Posted in Recommendation

Didn’t Love You Enough

Genre: Historical, Mature, Romance, Slice of Life, Yaoi

Summary [from NU]

This is the story about the rebirth of a xiao gōng with a sweet steamed bun-like xiao shòu.
In the past life, xiao shòu, in order to help xiao gōng block a poisonous blade, ended up dying due to blood loss.
After the rebirth of xiao gōng, xiao shòu was loved till overflowing.
This is a cliche story which is warm, sweet, no abuse.

Personal Thoughts [no spoilers]

With only four translated chapters at the moment I can’t say that I am strongly recommending this story to others yet, but I’m putting it on my radar for the fluffy sweetness that it is promising. Sometimes, I just want to read a sweet, drama-free story set in historical times. Also, the translator (YHA Translations) did a wonderful job with the first four chapters. Historical, wuxia, xuanhuan, and xianxia are some of the hardest Chinese genres to translate imo, so major props to YHA Translations for making this story flow so well in English. (Sadly, they’re dropping the project due to RL circumstances, but I’m glad they introduced me to this story nonetheless.)

The premise of this story is similar to The Wife is First. A scum gong mistreats and/or neglects the virtuous shou in his first lifetime and then tries his utmost to make amends in his second lifetime. They’re also both set in ancient times.

Problematic Elements

A reviewer bought up some troubling points about this story based on the first 4 chapters. They bashed the gong for r*ping the shou and then “falling in love” with the shou after the show’s heroic sacrifice and subsequent death. I am in total agreement, but due to a similar conversation I had with another reader over a different story, I would just like to present a different perspective. Yes, the gong did r*pe the shou in the first lifetime. As a modern person, I am not excusing him for that. But in the setting of ancient China, especially within the palace, all the women (and gers) in the palace belong to the emperor, whether they’re a maid or a concubine. So technically the emperor is “entitled” to have anyone he wants in the palace. I don’t like it, but that is the dissonance in our values. To the people of that setting, it’s okay because those are the standards and morals that they’re raised on. As for the whole “falling in love” part, I’ll address that next.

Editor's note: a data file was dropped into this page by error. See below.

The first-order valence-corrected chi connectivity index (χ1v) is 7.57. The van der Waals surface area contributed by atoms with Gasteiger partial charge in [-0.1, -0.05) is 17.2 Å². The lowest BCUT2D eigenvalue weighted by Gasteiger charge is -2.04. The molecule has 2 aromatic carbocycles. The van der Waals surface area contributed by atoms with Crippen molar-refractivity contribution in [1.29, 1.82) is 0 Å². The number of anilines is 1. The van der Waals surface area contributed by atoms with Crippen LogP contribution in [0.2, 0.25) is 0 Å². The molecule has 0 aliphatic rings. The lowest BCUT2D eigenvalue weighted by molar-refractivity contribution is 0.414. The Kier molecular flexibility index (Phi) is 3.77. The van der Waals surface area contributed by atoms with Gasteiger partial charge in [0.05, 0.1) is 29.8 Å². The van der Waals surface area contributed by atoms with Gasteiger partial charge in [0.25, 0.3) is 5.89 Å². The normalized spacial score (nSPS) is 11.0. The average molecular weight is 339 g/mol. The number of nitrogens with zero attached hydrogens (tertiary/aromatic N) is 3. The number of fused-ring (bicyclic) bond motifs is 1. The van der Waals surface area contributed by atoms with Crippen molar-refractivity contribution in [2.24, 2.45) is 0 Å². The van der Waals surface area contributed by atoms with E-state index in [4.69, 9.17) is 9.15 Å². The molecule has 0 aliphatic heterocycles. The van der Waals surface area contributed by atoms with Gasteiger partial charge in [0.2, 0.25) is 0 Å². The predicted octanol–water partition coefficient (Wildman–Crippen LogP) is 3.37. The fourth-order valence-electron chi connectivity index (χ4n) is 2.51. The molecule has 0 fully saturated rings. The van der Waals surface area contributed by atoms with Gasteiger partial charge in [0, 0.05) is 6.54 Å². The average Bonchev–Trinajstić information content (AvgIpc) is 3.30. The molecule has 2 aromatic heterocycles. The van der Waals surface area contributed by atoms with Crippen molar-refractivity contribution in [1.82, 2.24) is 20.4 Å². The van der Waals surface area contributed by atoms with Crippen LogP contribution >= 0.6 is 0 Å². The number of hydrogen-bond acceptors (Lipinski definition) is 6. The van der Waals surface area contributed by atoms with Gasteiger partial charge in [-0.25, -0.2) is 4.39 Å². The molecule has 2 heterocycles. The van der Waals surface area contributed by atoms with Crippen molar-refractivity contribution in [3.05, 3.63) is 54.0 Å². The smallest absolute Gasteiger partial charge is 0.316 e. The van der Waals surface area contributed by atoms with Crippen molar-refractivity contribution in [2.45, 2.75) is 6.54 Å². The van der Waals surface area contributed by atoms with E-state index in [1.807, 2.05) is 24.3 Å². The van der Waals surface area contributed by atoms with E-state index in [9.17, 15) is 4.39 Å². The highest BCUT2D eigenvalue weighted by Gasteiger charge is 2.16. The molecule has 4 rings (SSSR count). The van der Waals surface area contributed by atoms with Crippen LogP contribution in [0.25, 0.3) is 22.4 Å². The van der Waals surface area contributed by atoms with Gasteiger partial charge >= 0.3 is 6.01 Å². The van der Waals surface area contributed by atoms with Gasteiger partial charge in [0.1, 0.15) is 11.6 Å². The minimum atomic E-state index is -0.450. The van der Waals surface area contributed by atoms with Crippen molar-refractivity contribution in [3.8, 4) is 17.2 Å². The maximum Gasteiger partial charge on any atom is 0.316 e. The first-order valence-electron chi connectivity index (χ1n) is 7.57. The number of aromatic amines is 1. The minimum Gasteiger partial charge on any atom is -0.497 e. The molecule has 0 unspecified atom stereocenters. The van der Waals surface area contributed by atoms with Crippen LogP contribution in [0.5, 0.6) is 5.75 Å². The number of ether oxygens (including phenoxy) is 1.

Thoughts on the Romance

The gong was complete scum at the beginning. He took the shou out of lust and then just forgot about him, leaving him to suffer. But I think the gong’s current love for the shou is very realistic, in that it’s not a pure love, but more of an idealized love. Because the shou died for the gong, the shou will always remain noble and beautiful in the gong’s memory. On top of that, none of the women in the gong’s life is truly devoted to him, so when that’s the basis for comparison, the gong will elevate the shou in his mind even more. And then, before the gong’s rebirth, he had years to lament over the shou’s sacrifice and beautify him in memory, leading to an idealized version of love.

But I think this will work out even when they reunite in person, because the shou is genuinely a good person, and even if the shou doesn’t love the gong, he still holds the gong in high esteem simply because the gong taught him a few Chinese characters. Consequently, the shou will treat the gong with respect and kindness. So even if the shou is not perfect, as long as he never does anything bad, the gong will always see him through rose-tinted lenses, and either turn a blind eye to his faults or find them cute. Under those circumstances, over time, I think it’s possible for a truer form of love to grow. At the very least, they will be devoted to each other in the second lifetime. Whether or not it will be a healthy relationship remains to be seen, but at the very least, several reviewers who read the entire story promised a fluffy romance, so I’m looking forward to that.

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